Where do we stand now?

Harsh criticism can and should be directed towards older research and current guidelines, advice, and rules. I have presented these opinions previously in Swedish journals. This article is part of an ongoing discussion. I welcome critical comments to my interpretations and preliminary conclusions. Based on future objections, I will be happy to clarify and develop the reasoning further – and adjust if necessary. Our knowledge grows through constant critical review and necessary reconsideration.

 REHVA Journal observation #6: Yes we guess that one of your points is that we should develop new models and new standards that are more performance based, that try to find a good balance between energy use (related to ventilation) and health/comfort on the other side, that address also the risk for transmission of infectious diseases via the air etc?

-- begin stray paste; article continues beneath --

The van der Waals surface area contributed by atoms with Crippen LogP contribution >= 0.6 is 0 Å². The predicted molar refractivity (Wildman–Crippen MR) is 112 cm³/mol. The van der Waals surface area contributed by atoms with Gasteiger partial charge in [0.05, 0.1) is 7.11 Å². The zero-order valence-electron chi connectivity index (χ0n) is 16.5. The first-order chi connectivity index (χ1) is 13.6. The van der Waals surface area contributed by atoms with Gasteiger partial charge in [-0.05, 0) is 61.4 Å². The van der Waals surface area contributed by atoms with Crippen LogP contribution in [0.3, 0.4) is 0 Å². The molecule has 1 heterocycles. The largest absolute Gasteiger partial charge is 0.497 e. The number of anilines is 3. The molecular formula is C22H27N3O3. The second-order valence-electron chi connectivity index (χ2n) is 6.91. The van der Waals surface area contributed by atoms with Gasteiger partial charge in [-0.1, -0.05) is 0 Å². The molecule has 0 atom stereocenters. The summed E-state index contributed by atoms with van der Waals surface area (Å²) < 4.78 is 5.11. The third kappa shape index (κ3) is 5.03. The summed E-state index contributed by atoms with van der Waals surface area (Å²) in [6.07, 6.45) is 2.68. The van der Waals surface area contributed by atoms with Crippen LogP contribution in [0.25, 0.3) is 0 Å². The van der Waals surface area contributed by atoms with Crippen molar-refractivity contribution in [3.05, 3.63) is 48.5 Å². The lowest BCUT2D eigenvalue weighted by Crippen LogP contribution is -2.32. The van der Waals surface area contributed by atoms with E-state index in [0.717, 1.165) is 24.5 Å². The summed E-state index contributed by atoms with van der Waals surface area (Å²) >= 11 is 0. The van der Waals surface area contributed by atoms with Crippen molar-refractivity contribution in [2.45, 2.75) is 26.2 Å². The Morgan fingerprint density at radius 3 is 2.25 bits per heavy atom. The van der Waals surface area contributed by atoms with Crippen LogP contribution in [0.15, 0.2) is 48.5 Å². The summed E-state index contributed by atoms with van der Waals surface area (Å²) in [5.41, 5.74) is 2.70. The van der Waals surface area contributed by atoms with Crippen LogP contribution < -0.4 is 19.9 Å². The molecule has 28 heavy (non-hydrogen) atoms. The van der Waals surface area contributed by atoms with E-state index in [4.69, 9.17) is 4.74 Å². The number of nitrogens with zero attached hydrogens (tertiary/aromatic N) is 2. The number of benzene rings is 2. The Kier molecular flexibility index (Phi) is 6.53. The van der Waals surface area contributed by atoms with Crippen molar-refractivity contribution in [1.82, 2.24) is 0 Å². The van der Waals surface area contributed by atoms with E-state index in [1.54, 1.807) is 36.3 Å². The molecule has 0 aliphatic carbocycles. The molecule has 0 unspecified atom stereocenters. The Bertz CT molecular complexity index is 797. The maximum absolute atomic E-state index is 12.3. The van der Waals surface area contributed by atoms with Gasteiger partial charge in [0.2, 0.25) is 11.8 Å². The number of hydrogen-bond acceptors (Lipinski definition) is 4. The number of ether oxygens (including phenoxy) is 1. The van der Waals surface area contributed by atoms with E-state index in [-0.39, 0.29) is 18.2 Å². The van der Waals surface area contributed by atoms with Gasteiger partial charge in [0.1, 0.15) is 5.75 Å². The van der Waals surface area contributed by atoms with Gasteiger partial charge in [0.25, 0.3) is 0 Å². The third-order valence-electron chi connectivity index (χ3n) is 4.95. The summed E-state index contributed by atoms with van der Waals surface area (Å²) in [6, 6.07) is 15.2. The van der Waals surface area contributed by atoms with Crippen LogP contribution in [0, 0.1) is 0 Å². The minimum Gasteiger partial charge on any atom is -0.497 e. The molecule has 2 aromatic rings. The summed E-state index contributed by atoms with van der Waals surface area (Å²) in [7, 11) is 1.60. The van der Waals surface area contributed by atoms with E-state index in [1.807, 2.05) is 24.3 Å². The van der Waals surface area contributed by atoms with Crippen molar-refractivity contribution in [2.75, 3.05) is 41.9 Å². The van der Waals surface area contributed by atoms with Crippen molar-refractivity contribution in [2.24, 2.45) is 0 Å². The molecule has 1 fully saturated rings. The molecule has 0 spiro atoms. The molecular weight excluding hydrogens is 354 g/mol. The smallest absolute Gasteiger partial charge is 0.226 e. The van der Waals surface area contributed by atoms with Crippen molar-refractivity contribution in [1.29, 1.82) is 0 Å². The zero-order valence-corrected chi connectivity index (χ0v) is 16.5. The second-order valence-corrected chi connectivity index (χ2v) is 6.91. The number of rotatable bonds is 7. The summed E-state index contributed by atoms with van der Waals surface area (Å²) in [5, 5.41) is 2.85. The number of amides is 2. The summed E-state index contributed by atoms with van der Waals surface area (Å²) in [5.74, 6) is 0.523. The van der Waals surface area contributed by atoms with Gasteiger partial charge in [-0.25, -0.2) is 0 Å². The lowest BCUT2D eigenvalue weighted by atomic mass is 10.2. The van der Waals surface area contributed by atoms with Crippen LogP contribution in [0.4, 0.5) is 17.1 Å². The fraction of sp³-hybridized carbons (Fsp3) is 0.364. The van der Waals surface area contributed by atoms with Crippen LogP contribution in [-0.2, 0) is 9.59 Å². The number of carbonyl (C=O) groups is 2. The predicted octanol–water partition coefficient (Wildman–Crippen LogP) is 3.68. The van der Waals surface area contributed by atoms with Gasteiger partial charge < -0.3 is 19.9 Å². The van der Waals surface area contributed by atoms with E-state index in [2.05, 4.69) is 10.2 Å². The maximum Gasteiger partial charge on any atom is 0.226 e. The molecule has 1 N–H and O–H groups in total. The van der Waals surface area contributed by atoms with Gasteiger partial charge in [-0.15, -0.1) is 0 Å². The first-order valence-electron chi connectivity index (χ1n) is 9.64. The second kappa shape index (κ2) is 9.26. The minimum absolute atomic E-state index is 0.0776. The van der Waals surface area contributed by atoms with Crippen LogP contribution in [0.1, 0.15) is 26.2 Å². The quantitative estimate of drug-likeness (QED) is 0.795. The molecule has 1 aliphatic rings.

Now it is time for the ventilation industry and authorities to begin the work to develop well-founded and useful guidelines based on proven experience and the science of our time.


[1]       WHO, Burning Opportunity: Clean Household Energy for Health, Sustainable Development, and Wellbeing of Women and Children, 2016.

[2]       Carrer et al, On the Development of Health-Based Ventilation Guidelines: Principles and Framework, 2018.

[3]       Lidia Morawska et al.,A paradigm shift to combat indoor respiratory infection, Science 14 May 2021: Vol. 372, Iss. 6543, p. 689-691.

[4]       Altomonte et al, Ten questions concerning well-being in the built environment, Building and Environment (2020),

Göran StålbomPages 55 - 59